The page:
The present study provided evidence that the ETS transcription factor, ETV1, may contribute to the development of colorectal cancer. This is primarily based on ETV1 being overexpressed in respective tumors, its expression levels being associated with the aggressiveness of the disease, and being required for the efficient growth and clonogenic activity of HCT116 colorectal cancer cells. Moreover, it was discovered that ETV1 binds directly to the JMJD1A histone demethylase that appears to coregulate many ETV1 target genes. Given that JMJD1A itself is overexpressed in colorectal cancer and has been implicated as a respective tumor promoter (39-42,95), this interaction may have lethal consequences. Furthermore, the relevance of the ETV1-JMJD1A complex may extend to other malignancies, including prostate cancer, where ETV1 is known to be a driver of tumorigenesis (21-23,96) and some in vitro evidence points to a similar role for JMJD1A (97-100). Consistently, JMJD1A is upregulated in prostate tumors and even more so at metastatic sites (Fig. S6).

The depletion of ETV1 in HCT116 cells resulted in the inhibition of multiple regulatory pathways (Fig. 6C), including IL6/STAT3 and β-catenin signaling that facilitate colon cancer (93,94). Accordingly, the stimulation of these pathways upon ETV1 overexpression could contribute to tumorigenesis. Seemingly inconsistent with the oncogenic role of ETV1 in colon cancer, interferon-γ (IFNG) signaling (Fig. 6C), whose tumor suppressive role has long been recognized (101), was inhibited upon ETV1 downregulation. However, IFNG can also contribute to the progression of cancer, in particular by promoting the immunoevasion of tumor cells, which may occur through the upregulation of e.g., PD-L1 or the increased secretion of immunosuppressive molecules that is associated with a reduced survival (102). Another pathway diminished by ETV1 downregulation was TGF-β signaling (Fig. 6C). TGF-β normally suppresses the growth of epithelial cells, but it can also promote epithe-lial-to-mesenchymal transition and thereby metastasis (103). Hence, it is plausible that the stimulation of TGF-β signaling by ETV1 may particularly be relevant during the progression from localized to disseminated tumors. Conversely, from the RNA-sequencing data in the present study, it was predicted that ETV1 causes the inhibition of scaffold attachment factor B (SAFB) signaling (Fig. 6C). SAFB is downregulated in colorectal tumors, being associated with a reduced survival, and its overexpression leads to the inhibition of metastasis (104), outlining another mechanism through which ETV1 could potentially drive colon cancer. However, whether the aforementioned pathways are indeed crucial for the role of ETV1 in colorectal cancer needs to be validated in the future.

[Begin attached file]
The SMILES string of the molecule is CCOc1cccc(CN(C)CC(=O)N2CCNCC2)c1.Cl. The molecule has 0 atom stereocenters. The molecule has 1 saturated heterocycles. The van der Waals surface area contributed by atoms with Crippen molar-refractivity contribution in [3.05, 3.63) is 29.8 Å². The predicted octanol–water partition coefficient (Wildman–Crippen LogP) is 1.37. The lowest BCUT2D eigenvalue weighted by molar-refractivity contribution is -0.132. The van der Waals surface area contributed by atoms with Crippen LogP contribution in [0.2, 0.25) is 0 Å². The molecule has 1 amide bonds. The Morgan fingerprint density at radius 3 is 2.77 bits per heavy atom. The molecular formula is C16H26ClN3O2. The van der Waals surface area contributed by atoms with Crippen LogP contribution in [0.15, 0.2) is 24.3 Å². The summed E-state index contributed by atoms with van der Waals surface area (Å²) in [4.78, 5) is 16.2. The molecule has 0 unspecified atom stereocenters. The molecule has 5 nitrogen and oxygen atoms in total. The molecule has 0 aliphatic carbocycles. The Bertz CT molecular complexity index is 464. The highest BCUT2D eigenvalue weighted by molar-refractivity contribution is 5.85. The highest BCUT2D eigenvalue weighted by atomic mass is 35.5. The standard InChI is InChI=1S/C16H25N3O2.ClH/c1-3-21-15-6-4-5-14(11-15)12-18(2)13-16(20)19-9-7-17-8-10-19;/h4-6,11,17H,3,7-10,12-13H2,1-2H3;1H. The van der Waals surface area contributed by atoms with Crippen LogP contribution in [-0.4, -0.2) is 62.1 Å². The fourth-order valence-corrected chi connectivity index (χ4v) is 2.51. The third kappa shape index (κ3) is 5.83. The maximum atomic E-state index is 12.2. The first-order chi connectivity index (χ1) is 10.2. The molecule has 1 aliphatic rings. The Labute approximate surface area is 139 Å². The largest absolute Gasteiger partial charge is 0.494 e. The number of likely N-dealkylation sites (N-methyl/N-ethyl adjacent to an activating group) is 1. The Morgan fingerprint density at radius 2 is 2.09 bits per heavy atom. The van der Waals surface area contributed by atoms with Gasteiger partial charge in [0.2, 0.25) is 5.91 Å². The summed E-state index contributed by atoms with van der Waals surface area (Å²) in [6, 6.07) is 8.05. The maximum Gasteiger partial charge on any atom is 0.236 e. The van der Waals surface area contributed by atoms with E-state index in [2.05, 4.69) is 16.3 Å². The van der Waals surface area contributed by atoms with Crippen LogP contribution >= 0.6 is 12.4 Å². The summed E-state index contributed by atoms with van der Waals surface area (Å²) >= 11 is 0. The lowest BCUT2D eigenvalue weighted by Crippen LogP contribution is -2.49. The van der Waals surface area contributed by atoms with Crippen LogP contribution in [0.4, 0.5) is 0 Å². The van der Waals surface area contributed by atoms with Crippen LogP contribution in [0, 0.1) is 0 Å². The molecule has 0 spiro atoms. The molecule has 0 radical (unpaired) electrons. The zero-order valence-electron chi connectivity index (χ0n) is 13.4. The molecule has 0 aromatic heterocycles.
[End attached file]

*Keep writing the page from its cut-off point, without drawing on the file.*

FOXQ1 is overexpressed in colorectal tumors (86-88,105) and this transcription factor can promote in vitro migration, invasion, angiogenesis and proliferation, as well as the xenograft tumor growth of colorectal cancer cells (87-89). The present study discovered FOXQ1 was a target gene of ETV1 and JMJD1A. Notably, FOXQ1 overexpression partially reversed the growth suppressive effect of ETV1 shRNA on HCT116 cells, strongly arguing that FOXQ1 is a seminal downstream effector of ETV1 in colorectal and possible other cancers.

However, albeit FOXQ1 is in general considered as an oncoprotein, a recent study demonstrated that FOXQ1 can also act as a tumor suppressor in melanomas (106). It is possible that the same holds true for prostate cancer, as it was found that FOXQ1 was downregulated in prostate tumors, and this down-regulation was even accentuated upon metastasis (Fig. S7). Accordingly, FOXQ1 may not always be a crucial downstream effector of ETV1, and it remains to be determined whether and why ETV1 would potentially be ineffectual to induce FOXQ1 transcription in prostate tumors.

FOXQ1 overexpression only partially reversed ETV1 ablation, indicating that other crucial ETV1 downstream effectors await discovery. For instance, one of these could be the transcription factor, MYCL, as MYCL transcription was reduced upon ETV1 shRNA expression. The MYCL gene has been found amplified and/or overexpressed in small cell lung cancer, ovarian carcinomas and prostate cancer (107-109). In mice in which both the TP53 and RB1 tumor suppressor genes were deleted, the overexpression of MYCL promoted, while the knockout of MYCL suppressed small cell lung cancer formation, indicating an oncogenic activity for MYCL (110,111). This was further substantiated by the fact that transgenic mice over-expressing MYCL in T cells developed lymphoid tumors (112). Consistent with being another downstream effector of ETV1, MYCL was found overexpressed in both colon and prostate cancer (Fig. S8).